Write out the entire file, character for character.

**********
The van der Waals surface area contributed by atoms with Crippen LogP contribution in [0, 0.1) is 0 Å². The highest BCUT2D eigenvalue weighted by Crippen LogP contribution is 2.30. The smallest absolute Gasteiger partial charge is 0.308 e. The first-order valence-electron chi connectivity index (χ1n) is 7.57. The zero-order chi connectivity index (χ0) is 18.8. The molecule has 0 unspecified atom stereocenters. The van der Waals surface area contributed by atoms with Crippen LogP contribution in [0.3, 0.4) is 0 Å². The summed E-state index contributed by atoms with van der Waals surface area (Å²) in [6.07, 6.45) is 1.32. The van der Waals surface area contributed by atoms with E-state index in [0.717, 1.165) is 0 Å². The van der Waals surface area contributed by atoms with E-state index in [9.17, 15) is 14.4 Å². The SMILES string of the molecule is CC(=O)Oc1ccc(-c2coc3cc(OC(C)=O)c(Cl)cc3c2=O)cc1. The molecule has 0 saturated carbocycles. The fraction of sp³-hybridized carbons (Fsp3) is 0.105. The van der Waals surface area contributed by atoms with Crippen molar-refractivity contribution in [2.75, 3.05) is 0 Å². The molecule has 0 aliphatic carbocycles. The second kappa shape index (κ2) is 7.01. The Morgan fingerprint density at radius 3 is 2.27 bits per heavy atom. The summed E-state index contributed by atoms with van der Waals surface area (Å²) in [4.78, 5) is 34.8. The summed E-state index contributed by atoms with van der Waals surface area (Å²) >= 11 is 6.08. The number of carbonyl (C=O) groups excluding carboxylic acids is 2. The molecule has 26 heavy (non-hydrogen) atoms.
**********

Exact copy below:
The van der Waals surface area contributed by atoms with Crippen LogP contribution in [0, 0.1) is 0 Å². The highest BCUT2D eigenvalue weighted by Crippen LogP contribution is 2.30. The smallest absolute Gasteiger partial charge is 0.308 e. The first-order valence-electron chi connectivity index (χ1n) is 7.57. The zero-order chi connectivity index (χ0) is 18.8. The molecule has 0 unspecified atom stereocenters. The van der Waals surface area contributed by atoms with Crippen LogP contribution in [0.3, 0.4) is 0 Å². The summed E-state index contributed by atoms with van der Waals surface area (Å²) in [6.07, 6.45) is 1.32. The van der Waals surface area contributed by atoms with E-state index in [0.717, 1.165) is 0 Å². The van der Waals surface area contributed by atoms with E-state index in [9.17, 15) is 14.4 Å². The SMILES string of the molecule is CC(=O)Oc1ccc(-c2coc3cc(OC(C)=O)c(Cl)cc3c2=O)cc1. The molecule has 0 saturated carbocycles. The fraction of sp³-hybridized carbons (Fsp3) is 0.105. The van der Waals surface area contributed by atoms with Crippen molar-refractivity contribution in [2.75, 3.05) is 0 Å². The molecule has 0 aliphatic carbocycles. The second kappa shape index (κ2) is 7.01. The Morgan fingerprint density at radius 3 is 2.27 bits per heavy atom. The summed E-state index contributed by atoms with van der Waals surface area (Å²) in [4.78, 5) is 34.8. The summed E-state index contributed by atoms with van der Waals surface area (Å²) >= 11 is 6.08. The number of carbonyl (C=O) groups excluding carboxylic acids is 2. The molecule has 26 heavy (non-hydrogen) atoms.